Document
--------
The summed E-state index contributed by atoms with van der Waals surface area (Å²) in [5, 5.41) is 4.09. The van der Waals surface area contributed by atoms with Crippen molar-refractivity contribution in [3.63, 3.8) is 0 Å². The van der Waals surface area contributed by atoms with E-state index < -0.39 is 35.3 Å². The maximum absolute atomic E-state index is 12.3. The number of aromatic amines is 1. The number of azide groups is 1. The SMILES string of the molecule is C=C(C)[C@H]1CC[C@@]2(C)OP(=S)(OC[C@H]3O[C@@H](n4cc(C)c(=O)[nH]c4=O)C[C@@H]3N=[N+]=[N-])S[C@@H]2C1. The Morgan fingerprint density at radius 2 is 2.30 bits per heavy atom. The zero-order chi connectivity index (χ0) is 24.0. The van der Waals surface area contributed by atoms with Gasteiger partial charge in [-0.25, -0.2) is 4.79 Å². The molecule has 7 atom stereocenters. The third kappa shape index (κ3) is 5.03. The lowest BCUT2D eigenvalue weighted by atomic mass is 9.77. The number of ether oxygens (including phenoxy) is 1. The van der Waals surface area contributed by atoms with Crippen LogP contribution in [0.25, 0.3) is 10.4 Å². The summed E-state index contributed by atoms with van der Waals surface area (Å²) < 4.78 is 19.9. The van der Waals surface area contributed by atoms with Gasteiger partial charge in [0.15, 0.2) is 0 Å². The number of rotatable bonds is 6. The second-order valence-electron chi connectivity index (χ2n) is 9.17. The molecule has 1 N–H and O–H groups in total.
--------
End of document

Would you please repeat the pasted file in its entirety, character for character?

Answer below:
The summed E-state index contributed by atoms with van der Waals surface area (Å²) in [5, 5.41) is 4.09. The van der Waals surface area contributed by atoms with Crippen molar-refractivity contribution in [3.63, 3.8) is 0 Å². The van der Waals surface area contributed by atoms with E-state index < -0.39 is 35.3 Å². The maximum absolute atomic E-state index is 12.3. The number of aromatic amines is 1. The number of azide groups is 1. The SMILES string of the molecule is C=C(C)[C@H]1CC[C@@]2(C)OP(=S)(OC[C@H]3O[C@@H](n4cc(C)c(=O)[nH]c4=O)C[C@@H]3N=[N+]=[N-])S[C@@H]2C1. The Morgan fingerprint density at radius 2 is 2.30 bits per heavy atom. The zero-order chi connectivity index (χ0) is 24.0. The van der Waals surface area contributed by atoms with Gasteiger partial charge in [-0.25, -0.2) is 4.79 Å². The molecule has 7 atom stereocenters. The third kappa shape index (κ3) is 5.03. The lowest BCUT2D eigenvalue weighted by atomic mass is 9.77. The number of ether oxygens (including phenoxy) is 1. The van der Waals surface area contributed by atoms with Crippen LogP contribution in [0.25, 0.3) is 10.4 Å². The summed E-state index contributed by atoms with van der Waals surface area (Å²) < 4.78 is 19.9. The van der Waals surface area contributed by atoms with Gasteiger partial charge in [0.15, 0.2) is 0 Å². The number of rotatable bonds is 6. The second-order valence-electron chi connectivity index (χ2n) is 9.17. The molecule has 1 N–H and O–H groups in total.